FIRST WAVE: Irish Girls

FIRST WAVE: Emigrant Ships to Port Phillip 1839-1845

Chapter Six: IRISH GIRLS

On the 13th of December 1840, the 560 ton barque Orient anchored at Port Phillip. She had departed London on the 2nd of August and left Plymouth on the 11th of the same month, making it a relatively swift passage of 95 days at sea.  The Orient was one of John Marshall's well-appointed London ships. She was not flying the yellow fever flag as she sailed up the Bay to Melbourne. The local Immigration Board was not expecting any trouble.

Captain Wales duly reported to the harbour authorities that the barque's manifest included 18 cabin passengers, 3 stud Durham cattle, and 216 bounty emigrants. The Surgeon-Superintendent advised that no deaths had occurred on the voyage. It looked as though the processing and disembarkation of the 39 married couples with their 39 children, the 40 single males, and 59 single females would be prompt and without incident.

The Orient girls

However, according to the rather supercilious tones of a later edition of the Port Phillip Gazette, the Orient had not, after all, been such an orderly ship. 
"Upon the arrival of the Orient at the port of her destination, several of that grade of passengers, who reaping the advantage of the free Bounty System, who are usually classed as being steerage passengers, waited upon Mr La Trobe, with an intimation that a number of profligate female characters had joined the ship, in the same rank, and under similar circumstances, as they themselves had reached the Colony."
Consequently, after receiving the additional testimony of Captain Wales and the Surgeon responsible for the welfare of the emigrants on board, His Honour the Superintendent of the Port Phillip had "felt it his duty to recommend the refusal of the usual bounty on some eighteen or twenty females on the plea that their testimonials of good character had been falsified by their subsequent conduct".(1)

The Orient's List of Immigrants presents the known facts in stark terms. Next to the "Recapitulation" or summary at the end of the document is the following brief entry:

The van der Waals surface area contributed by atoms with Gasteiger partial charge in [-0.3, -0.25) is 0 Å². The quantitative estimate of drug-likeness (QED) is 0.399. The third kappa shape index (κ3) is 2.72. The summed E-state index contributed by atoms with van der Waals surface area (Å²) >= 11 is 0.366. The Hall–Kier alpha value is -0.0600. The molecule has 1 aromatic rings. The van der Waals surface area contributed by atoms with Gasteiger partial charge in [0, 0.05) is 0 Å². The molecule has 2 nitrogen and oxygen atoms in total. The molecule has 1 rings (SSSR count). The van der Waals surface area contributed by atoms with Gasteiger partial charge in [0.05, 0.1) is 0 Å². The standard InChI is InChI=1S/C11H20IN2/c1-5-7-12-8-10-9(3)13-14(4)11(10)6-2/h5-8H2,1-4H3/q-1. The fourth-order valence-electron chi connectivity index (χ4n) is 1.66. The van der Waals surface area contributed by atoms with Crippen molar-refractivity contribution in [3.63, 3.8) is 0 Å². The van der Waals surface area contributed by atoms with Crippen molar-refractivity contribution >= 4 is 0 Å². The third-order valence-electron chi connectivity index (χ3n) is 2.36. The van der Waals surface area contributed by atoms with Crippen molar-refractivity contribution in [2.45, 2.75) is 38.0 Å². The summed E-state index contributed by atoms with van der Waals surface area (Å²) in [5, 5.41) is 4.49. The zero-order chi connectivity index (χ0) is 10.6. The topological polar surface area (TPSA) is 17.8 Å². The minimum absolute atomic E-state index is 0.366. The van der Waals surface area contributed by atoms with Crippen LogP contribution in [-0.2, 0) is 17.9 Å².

"N.B. The Single Females having a black mark (*) opposite their names Embarked unprotected. Those having a red mark (*) opposite their names Embarked unprotected; and behaved infamously while on board; in consequence of which the Bounties have been withheld".(2)
The eleven "Single Females" who had a black asterisk beside their name were:
  • Anne Caine, 23 yrs, general servant, Catholic, literate, Dublin
  • Salina Dillon, 16 yrs, general servant, Catholic, reads only, Dublin
  • Ellen Foyle, 22 yrs, general servant, Catholic, reads only, Dublin
  • Mary Anne Grymie, 18 yrs, house servant, Catholic, reads only, Tipperary
  • Catherine Gammon, 17 yrs, house servant, Protestant, reads only, Tipperary
  • Catherine Haggarty, 18 yrs, house servant, Catholic, illiterate, Dublin
  • Jane Kennedy, 19 yrs, house servant, Protestant, literate, Wexford
  • Mary Larkin, 21 yrs, house servant, Catholic, literate, Dublin
  • Catherine Larkin, 24 yrs, house servant, Catholic, literate, Dublin
  • Eliza Matthews, 22 yrs, house servant, Catholic, literate, Dublin
  • Eliza Pick, 19 yrs, house servant, Catholic, literate, Dublin
The first point to be noted here is that all the girls were Irish. The second point is that in these cases the breach of travel conditions ("Embarked unprotected") was caused by a relative shortfall of married women (39) available to chaperone all the unmarried women (59).  This was the Emigration Agent John Marshall's error and it was he who was being punished by the 19 Pound bounty being withheld. That is, Marshall bore the costs of their journey and was then unable to reclaim his expenses, losing nearly 400 Pounds on all 20 "unprotected" young women.

The nine "Single Females" who had a red asterisk against their names were:
  • Sarah Aldridge, 23 years, house servant, Protestant, reads only, Nottingham
  • Marry Barry, 19 yrs, house maid, Catholic, illiterate, Tipperary
  • Bridget Buckley, 21 yrs, general servant, Catholic, illiterate, Tipperary
  • Susan Bell, 19 yrs, house servant, Protestant, illiterate, Cork
  • Mary Kennedy, 18 yrs, house servant, Catholic, illiterate, Wexford
  • Sarah Mander, 17 yrs, house servant, Protestant, literate, Plymouth
  • Susan Martin, 19 yrs, house servant, Catholic, literate, Dublin
  • Mary Peters, 19 yrs, house servant, Catholic, literate, Dublin
  • Sarah Warran, 28 yrs, house servant, Catholic, literate, Dublin
The first point to be noted here is that nearly all were Irish (7) and most of them were still in their late teens (7). The second point is that it was these (very) young women who were being punished for behaving "infamously", rather than anyone else whose responsibility it was to ensure their physical and moral safety during the voyage.